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Discussion Starter · #1 ·
Hi, all. My name is Howard and at 65 I may be one of the oldest people here who still likes to find that perfect mix of fun and practicality in a car. I lament the fact that I had to finally give up on my 2000 manual Elantra wagon--the best car I ever owned. Was recently driving a hand-me-down 98 Camry which, to be honest, I would have continued to drive, especially in this insane environment, except that it also would have required a ton of money to pass inspection. Did lots of research online and watched lots of review videos. Looking at the used market there was very little in manual trans. Anything in my area always came out as way overpriced. Finally a blue 2019 GT N line with 23K was traded in at a local Subaru dealership. I was skeptical about the short ownership, but he had bought an Outback, indicating that he probably needed more room and wanted AWD, and/or possibly an automatic that a partner could drive, and that the Elantra likely wasn't an ideal solution for him.

The car is a dream--most fun car i've ever owned. Never owned a car that could go this fast--the reviewers keep saying that it's barely adequate, but for everyday drivers it's plenty fast. My first car was my parents' '73 Impala with a 350 V8 and I don't think it was this fast. I thought my wagon's shifter was good (better than previously owned Celica and Civic), but this clutch and shifter is heaven. I did notice the steering wheel rubbing noise reported by other owners and I'm taking it to the dealer for that next week.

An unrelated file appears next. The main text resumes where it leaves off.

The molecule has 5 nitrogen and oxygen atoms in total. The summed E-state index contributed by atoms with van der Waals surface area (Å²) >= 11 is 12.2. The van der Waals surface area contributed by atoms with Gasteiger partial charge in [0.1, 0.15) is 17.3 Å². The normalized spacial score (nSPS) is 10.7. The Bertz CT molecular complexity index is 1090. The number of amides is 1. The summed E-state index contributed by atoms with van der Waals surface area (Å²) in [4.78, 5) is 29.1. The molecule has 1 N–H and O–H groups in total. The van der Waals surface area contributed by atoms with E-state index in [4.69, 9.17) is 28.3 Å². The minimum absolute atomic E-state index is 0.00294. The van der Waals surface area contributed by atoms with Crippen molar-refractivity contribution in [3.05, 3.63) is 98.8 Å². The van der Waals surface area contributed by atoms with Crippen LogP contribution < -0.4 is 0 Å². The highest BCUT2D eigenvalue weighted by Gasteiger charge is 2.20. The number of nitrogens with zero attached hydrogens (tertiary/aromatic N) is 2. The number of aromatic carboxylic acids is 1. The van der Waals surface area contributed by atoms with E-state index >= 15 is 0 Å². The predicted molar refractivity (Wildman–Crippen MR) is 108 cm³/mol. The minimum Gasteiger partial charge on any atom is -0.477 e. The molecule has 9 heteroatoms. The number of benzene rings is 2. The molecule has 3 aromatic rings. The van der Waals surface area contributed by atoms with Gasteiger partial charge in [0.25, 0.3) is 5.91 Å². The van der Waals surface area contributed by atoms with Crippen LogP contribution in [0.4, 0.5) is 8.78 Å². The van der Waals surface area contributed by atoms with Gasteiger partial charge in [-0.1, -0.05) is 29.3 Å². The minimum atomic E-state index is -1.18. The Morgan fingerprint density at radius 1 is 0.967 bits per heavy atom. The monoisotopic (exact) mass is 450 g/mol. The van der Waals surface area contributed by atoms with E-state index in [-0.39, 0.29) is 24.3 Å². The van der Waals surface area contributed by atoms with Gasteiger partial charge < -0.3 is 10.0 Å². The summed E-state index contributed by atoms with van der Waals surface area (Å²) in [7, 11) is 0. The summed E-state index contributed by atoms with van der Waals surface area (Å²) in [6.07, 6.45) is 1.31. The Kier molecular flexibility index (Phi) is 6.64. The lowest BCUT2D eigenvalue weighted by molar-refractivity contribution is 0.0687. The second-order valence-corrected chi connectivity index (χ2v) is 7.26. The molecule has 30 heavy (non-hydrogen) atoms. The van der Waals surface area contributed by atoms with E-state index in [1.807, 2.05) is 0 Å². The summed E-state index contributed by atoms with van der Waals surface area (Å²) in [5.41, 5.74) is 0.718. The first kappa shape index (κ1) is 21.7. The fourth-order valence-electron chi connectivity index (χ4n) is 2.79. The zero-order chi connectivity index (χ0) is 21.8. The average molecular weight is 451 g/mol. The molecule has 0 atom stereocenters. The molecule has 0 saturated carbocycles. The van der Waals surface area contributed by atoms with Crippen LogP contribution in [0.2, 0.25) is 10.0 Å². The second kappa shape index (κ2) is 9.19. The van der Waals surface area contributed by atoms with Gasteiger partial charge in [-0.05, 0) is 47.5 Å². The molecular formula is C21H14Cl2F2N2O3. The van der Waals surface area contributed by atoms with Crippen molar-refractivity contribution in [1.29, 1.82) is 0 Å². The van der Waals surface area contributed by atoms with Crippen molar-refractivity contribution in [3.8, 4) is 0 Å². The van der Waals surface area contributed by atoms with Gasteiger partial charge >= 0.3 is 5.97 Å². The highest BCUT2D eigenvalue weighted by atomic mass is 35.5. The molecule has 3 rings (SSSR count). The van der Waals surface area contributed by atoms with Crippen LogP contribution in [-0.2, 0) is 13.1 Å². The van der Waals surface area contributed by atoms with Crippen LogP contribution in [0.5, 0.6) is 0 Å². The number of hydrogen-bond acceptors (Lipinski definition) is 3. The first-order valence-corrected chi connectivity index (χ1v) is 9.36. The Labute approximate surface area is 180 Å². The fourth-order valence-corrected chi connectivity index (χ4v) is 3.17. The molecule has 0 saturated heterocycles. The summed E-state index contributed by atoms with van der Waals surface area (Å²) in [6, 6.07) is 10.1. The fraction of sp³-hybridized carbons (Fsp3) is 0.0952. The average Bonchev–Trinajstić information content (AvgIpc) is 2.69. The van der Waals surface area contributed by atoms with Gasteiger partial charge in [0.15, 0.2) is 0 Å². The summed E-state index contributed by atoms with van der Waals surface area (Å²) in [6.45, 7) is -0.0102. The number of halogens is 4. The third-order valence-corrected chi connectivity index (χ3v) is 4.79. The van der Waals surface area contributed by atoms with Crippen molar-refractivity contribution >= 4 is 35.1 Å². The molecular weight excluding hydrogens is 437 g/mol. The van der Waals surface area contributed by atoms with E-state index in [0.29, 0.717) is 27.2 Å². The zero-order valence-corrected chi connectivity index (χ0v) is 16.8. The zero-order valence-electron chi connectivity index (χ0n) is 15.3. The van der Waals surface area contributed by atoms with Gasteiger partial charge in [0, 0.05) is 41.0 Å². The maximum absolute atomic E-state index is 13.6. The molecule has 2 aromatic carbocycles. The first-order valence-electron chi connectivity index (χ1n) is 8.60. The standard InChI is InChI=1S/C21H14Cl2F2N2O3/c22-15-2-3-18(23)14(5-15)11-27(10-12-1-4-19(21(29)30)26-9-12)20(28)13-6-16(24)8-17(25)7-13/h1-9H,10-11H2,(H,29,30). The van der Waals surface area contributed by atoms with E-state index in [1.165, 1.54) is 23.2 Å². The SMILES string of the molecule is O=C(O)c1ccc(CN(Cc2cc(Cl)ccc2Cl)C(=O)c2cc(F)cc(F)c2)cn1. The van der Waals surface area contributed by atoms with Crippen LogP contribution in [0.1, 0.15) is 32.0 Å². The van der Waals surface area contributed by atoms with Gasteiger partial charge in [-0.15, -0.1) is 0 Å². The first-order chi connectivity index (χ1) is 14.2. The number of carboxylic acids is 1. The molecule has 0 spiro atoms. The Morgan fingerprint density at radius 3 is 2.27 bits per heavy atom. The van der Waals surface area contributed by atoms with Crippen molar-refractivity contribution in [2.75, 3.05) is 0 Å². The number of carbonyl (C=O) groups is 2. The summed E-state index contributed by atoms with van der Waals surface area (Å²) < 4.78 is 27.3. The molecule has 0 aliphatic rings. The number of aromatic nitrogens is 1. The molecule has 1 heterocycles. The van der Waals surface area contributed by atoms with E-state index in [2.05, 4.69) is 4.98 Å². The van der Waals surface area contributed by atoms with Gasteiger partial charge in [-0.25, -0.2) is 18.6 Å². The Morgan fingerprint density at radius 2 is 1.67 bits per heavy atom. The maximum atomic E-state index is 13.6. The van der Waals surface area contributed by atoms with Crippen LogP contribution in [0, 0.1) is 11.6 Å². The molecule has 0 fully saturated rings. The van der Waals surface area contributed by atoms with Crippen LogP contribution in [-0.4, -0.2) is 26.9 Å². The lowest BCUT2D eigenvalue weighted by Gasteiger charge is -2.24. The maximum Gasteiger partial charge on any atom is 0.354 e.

Gripes: The car is short. I always felt that 175-176" is the perfect length and feel that they could have added rear seat room and led the competition in cargo space had they just added 4". (Hyundai's US and Canada cargo specs are inflated. See the I30 for the real numbers, which are quite a bit lower.) I've no doubt the shortened length is because it was European designed and inspired.

While the electronic parking brake and hill holder work fine, they will be expensive to fix, I prefer a hand parking brake.

A second USB should be standard. Maps or Nav should be standard--I'm old school and don't do well with smartphones. Also hate that there's no CD player. And that the two most important safety features were left off: Blind spot and rear cross-traffic.

And they give you things you don't care about and you pay for that. Like dual climate control. As if there's a hermetically sealed partition dividing the driver from the passenger. We always had dual climate control--it was called "vents." Worked just fine. This is just a gimick. And "automatic?" Another gimmick. You turn on the air or the heat until you're comfortable and then turn down the fan speed. Worked for me for the last 40 years and I'm still alive.

Interior style and materials mean little to me. But if you're going to do something, don't to it half way. The 2018 Sport had more red and that cool red shift knob. The only mod I would ever care about would be finding one of those red N shift knobs. Can't find them anywhere.